Dr. Sakchai Kanjanawatana, Secretary-General of the National Health Security Office of Thailand acknowledged the contribution of the national UHC scheme – built on equity, efficiency and participation – in contributing to strengthening the health system and global health security, including Thailand’s COVID-19 response. Thailand’s success in combatting the pandemic stems from a combination of public health and social measure, such as: active surveillance and screening, state and local quarantines, effective communication strategies, enhanced social safety nets, and awareness raising campaigns. Dr. Kanjanawatana drew attention to the Community Health Fund, which supports health programs tailored to local needs, and the Village Health Volunteers, who (during COVID-19) monitor people’s movements, conducting house visits and check-ups, and contribute to continuity of care through home delivery of medicines, among others.
Ms. Mamta Murthi, Vice President of Human Development at the World Bank Group, shared the global economic outlook of the greatest economic crisis of our generation and the deepest global recession since WWII. Growth for advanced economies is expected to contract by 7% and for developing economies by 2.5%, which will significantly impact global efforts to reduce poverty. The World Bank estimates that around 70-100 million people will be pushed back into poverty. Ms. Murthi further stressed that due to COVID-19 disruptions of essential services, an expected additional 13.5 million people (mostly children) will not be immunized this year, resulting in an expected additional 250,000 child deaths. The World Bank also expects a doubling of deaths from TB, Malaria and HIV, a 10 trillion-dollar income loss for the generation of children who have missed out on educational opportunities and an estimated 8 million unintended pregnancies. Because national and local governments will face a severely constrained fiscal space for essential expenditures, increasing in efficiency will be key. Ms. Murthi highlighted that the World Bank has provided its largest and fasted crisis response ever, serving over 100 countries – 70% of the world population – and providing USD 160 billion in grants, to manage the immediate health impact, bolster health systems, maintain essential social services and lay the groundwork for future economic recovery. In closing, Ms. Murthi noted that the estimated pre-COVID financing gap of USD 160 billion to achieve UHC in developing countries will have significantly widened as a result of the crisis, calling for global solidarity to defeat COVID-19.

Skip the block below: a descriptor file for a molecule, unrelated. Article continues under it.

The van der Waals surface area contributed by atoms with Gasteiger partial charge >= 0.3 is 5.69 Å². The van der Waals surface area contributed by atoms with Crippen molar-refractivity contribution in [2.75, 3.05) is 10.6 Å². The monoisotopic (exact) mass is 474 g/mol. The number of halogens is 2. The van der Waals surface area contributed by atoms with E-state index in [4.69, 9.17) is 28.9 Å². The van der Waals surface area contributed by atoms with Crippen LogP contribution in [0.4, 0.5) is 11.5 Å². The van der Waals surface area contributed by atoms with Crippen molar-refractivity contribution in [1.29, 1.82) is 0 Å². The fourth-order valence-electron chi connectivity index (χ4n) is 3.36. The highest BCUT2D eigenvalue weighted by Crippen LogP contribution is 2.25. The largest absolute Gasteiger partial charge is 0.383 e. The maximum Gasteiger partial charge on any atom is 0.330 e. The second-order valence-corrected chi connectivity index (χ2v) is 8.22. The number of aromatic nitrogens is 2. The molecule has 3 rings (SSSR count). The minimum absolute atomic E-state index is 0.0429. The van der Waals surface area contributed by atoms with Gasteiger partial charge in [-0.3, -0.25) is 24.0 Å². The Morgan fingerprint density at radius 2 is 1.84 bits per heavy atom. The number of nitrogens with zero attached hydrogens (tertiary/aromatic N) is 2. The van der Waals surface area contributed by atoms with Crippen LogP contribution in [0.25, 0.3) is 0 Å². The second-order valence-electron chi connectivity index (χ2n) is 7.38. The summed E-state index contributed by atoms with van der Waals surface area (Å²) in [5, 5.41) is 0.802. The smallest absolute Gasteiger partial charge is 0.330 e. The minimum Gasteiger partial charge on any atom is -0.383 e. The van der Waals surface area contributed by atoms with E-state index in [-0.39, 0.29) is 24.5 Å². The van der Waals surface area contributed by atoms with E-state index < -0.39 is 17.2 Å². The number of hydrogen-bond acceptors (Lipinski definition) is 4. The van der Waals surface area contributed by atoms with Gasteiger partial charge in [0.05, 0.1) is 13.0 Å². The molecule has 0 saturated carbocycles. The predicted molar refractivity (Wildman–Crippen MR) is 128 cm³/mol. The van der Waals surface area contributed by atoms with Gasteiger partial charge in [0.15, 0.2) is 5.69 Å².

Dr. Roopa Dhatt, Executive Director of Women in Global Health, addressed three key gender dimensions of the pandemic, calling for women to be better represented in leadership positions, safe working conditions for healthcare workers which take into consideration the particular needs of female workers, and gender-responsive health services that include the continuity of sexual and reproductive health and rights. Dr. Dhatt noted that despite female nurses and community health workers making up 70% of frontline workers, women’s expertise and leadership are systematically sidelined: in planning and leadership, women make up only 15% of national task teams and only 25% of health leaders.
H.E. Mr. Kaha Imnadze, Permanent Representative of Georgia to the UN, moderated a brief Q&A, with notable interventions from Spain and Turkey, regarding financing models to ensure necessary spending for public health and emphasizing the importance of multilateralism and global solidarity, respectively.
H.E. Mr. Kimihiro Ishikane, Permanent Representative of Japan to the UN, provided closing remarks, encouraged by the renewed commitment to the Political Declaration on UHC to tackle this human security crisis. Ambassador Ishikane lent his support to the development of the SG policy brief on UHC and called the Group of Friends to consider a joint statement of endorsement.
Photo: WHO / NOOR / Sebastian Liste